Following a brainwave, a scientist writes something important on a blackboard. Then in large, friendly letters he writes above it, "PLEASE DO NOT ERASE THIS!"
He leaves the room to grab a coffee.
Five minutes later he returns, and another scientist is cheerfully cleaning the blackboard, removing all trace of that world-changing idea.
"B-b-but - didn't you see the note???" yelps the first.
"The one that said, 'don't rub this out?'" replies the second.
"Oh...I thought it meant don't get rid of the blackboard. I didn't realise the contents were important too."
So it may be with immutability. Take Scala for instance. Put an object
scala.collection.immutable.List and the list is guaranteed
never to change. It will always be a one-element list with that object
in it. But the object itself? No special guarantees there - it's
still mutable as it was before.
In this case, the list is the wall and the object is the blackboard - one is firmly nailed to the other. But just like the blackboard, the object can change its meaning at will.
does - the object's keys will not change, and the pointerspointers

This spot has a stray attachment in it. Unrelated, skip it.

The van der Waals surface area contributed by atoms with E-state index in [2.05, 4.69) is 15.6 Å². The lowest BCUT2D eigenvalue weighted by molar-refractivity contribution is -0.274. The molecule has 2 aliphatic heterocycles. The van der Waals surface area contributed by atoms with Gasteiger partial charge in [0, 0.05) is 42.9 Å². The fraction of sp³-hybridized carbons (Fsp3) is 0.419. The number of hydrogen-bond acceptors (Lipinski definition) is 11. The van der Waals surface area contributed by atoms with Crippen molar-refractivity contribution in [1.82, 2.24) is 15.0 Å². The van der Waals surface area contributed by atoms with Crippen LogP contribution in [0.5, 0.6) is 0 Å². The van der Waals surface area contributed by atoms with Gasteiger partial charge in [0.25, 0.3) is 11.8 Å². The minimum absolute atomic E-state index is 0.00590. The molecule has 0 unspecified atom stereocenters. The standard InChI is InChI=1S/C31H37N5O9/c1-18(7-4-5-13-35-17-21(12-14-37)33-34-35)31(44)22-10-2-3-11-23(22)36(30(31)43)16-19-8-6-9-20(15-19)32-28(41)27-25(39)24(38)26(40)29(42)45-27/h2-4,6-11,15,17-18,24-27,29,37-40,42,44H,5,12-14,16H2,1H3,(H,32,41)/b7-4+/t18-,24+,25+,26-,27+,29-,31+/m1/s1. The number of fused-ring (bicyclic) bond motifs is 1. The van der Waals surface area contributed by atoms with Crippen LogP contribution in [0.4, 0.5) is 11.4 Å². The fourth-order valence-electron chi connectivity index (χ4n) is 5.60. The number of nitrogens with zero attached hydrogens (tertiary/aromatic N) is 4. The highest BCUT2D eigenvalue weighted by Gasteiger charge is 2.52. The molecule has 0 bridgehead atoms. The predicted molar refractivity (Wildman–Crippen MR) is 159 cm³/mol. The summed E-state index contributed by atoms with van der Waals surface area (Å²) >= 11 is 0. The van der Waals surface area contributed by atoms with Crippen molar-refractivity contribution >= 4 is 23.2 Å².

associated with those keys will not change, but the things they point
Object.freeze() only freezes top-level
properties. In which case it might be better named
Object.frosting(). Again, the blackboard is fixed, but what's
written on it is a movable feast.
All this seems odd coming from languages that have immutability as a core concept, like Clojure & Haskell. In those languages, if I give you access to my immutable list, you can do anything you like with it and it won't affect me. I don't need to know what you did; I don't need to trust you to behave yourself; I can rely on guarantees from the language itself. If you try to write on my blackboard, you'll find yourself transported to another room, with an identical blackboard that you're free to do whatever you like with. Mine remains untouched.
And so sadly it seems that, like "isomorphic"isomorphic, "immutable" now has two meanings depending on where you first heard about it. In the new meaning, you need to know some implementation details before you can say what part of the data is fixed, and what is subject to change. That doesn't sound very immutable to me...
(I confess I struggle to see the value of immutable frosting. It seems like, "immutability made easy for the language implementor," not, "made valuable for the programmer.")
Still, for the record, here's a definition of immutability that I think's unambiguous and useful:
If you call a pure function with the same immutable argument, you always get the same result.river
Sounds obvious, but up until a few days ago I thought that was the only meaningful meaning 'immutable' could have...